First World War, Prisoners, Franco-German relations, Regret


This article examines Jacques Rivière’s post-war work L’Allemand: Souvenirs et réflexions d'un prisonnier de guerre (1918) ‘On German nature: memories and reflections of a prisoner-of-war,’ as a response to the conflicting nexus of Catholicism and French nationalism in the aftermath of the First World War. A damning account of the German race, L’Allemand exposes Rivière’s tussle with his wartime and post-war identities, most strikingly exhibited in his moral distancing from the text he was to eventually publish. In resuscitating Riviere’s now forgotten text, this article engages with the post-war reception of a work whose peculiar context bears witness to the liminal status of those detained in First World War prison camps caught between trench and captor nation, enmity and empathy.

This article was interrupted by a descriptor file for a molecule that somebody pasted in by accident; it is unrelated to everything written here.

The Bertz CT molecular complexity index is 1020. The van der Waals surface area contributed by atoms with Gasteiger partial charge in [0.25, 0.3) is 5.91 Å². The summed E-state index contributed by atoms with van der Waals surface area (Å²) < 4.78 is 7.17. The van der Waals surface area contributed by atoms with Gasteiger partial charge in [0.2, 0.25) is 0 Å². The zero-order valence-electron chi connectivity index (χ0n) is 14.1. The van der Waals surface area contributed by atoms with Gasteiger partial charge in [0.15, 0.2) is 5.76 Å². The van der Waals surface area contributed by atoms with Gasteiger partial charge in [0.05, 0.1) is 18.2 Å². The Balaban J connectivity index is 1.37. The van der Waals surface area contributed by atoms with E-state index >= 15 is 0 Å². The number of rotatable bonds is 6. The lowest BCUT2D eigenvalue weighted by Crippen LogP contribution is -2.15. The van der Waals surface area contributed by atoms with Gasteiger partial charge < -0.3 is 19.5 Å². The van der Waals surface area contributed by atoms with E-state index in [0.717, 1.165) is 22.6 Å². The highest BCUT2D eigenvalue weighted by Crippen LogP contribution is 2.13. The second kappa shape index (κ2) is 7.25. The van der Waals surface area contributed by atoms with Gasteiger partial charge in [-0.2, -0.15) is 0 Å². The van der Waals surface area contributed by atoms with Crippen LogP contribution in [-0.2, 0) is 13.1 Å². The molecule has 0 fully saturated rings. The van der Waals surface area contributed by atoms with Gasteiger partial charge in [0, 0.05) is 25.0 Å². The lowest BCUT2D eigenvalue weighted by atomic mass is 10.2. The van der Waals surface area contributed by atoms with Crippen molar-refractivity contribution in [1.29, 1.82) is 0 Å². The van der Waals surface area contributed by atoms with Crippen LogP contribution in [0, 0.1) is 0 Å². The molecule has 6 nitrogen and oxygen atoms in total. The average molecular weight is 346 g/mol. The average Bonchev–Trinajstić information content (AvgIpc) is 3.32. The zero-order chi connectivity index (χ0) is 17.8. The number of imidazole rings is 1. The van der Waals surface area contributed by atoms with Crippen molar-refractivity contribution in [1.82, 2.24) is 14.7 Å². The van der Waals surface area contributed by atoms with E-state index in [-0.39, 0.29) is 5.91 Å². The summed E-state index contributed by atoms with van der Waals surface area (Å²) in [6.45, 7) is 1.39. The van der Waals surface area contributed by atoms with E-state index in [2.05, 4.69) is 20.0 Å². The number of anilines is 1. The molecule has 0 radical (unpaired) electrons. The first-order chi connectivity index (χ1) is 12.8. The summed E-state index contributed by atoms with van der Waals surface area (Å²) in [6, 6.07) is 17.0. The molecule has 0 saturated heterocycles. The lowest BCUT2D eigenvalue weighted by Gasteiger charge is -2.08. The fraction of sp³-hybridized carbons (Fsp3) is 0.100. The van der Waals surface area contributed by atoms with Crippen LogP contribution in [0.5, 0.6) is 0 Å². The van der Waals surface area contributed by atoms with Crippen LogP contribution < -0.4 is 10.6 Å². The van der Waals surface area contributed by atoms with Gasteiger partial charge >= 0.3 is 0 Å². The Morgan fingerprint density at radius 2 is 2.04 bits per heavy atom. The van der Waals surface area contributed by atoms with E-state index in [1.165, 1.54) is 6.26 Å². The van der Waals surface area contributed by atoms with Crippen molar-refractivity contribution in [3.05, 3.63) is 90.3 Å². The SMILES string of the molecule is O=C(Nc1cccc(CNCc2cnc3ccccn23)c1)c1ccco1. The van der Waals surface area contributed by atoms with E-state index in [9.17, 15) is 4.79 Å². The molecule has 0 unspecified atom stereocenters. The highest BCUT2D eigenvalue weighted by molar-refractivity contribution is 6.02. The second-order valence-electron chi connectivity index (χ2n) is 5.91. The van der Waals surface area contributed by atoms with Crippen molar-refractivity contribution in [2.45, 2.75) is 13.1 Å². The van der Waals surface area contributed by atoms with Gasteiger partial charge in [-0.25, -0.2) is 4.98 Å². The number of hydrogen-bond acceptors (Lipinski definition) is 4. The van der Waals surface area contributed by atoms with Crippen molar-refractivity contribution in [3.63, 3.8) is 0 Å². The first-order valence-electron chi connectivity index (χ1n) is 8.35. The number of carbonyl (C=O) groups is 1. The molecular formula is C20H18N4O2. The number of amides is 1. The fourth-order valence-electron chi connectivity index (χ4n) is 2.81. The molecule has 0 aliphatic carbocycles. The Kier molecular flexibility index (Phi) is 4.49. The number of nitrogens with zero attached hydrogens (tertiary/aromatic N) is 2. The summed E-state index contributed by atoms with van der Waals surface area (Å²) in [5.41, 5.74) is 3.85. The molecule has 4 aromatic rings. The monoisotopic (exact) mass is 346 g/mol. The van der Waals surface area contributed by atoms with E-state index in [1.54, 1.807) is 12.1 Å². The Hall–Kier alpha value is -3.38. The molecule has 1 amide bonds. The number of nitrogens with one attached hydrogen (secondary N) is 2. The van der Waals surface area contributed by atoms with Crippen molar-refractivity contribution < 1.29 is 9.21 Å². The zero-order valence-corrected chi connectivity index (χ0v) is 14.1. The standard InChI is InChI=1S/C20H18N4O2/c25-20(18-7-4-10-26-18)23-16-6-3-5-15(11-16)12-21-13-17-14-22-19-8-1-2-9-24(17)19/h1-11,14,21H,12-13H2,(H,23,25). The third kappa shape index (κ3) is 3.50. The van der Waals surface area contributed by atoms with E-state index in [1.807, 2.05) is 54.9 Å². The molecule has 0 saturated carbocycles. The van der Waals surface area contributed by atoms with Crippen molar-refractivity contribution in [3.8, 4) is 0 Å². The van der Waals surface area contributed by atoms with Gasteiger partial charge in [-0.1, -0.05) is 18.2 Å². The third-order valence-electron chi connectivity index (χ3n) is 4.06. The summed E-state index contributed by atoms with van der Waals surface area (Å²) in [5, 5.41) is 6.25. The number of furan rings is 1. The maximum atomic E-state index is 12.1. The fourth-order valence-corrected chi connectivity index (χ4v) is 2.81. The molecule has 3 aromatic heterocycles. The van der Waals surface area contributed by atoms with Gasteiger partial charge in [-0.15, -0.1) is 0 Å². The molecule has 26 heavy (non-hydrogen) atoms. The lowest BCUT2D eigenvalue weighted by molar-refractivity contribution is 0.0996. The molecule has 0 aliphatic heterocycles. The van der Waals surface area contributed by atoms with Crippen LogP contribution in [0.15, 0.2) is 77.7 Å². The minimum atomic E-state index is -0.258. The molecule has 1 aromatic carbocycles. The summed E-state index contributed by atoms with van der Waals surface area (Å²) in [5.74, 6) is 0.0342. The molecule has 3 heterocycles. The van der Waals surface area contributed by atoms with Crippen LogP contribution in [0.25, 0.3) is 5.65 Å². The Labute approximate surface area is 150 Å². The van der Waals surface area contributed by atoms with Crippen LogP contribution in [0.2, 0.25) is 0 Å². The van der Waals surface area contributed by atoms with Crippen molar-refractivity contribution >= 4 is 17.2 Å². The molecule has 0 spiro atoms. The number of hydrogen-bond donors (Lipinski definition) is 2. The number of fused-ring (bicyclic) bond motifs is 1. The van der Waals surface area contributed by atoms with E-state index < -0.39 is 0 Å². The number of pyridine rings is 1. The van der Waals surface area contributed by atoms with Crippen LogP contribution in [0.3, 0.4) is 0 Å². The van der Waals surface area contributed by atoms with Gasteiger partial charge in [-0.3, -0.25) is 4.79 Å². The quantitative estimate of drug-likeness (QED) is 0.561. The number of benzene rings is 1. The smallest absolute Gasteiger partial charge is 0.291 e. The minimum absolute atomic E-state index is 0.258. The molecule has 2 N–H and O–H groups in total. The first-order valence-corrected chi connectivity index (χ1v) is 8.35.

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Creative Commons Attribution-Noncommercial-No Derivative Works 4.0 License
This work is licensed under a Creative Commons Attribution-Noncommercial-No Derivative Works 4.0 License.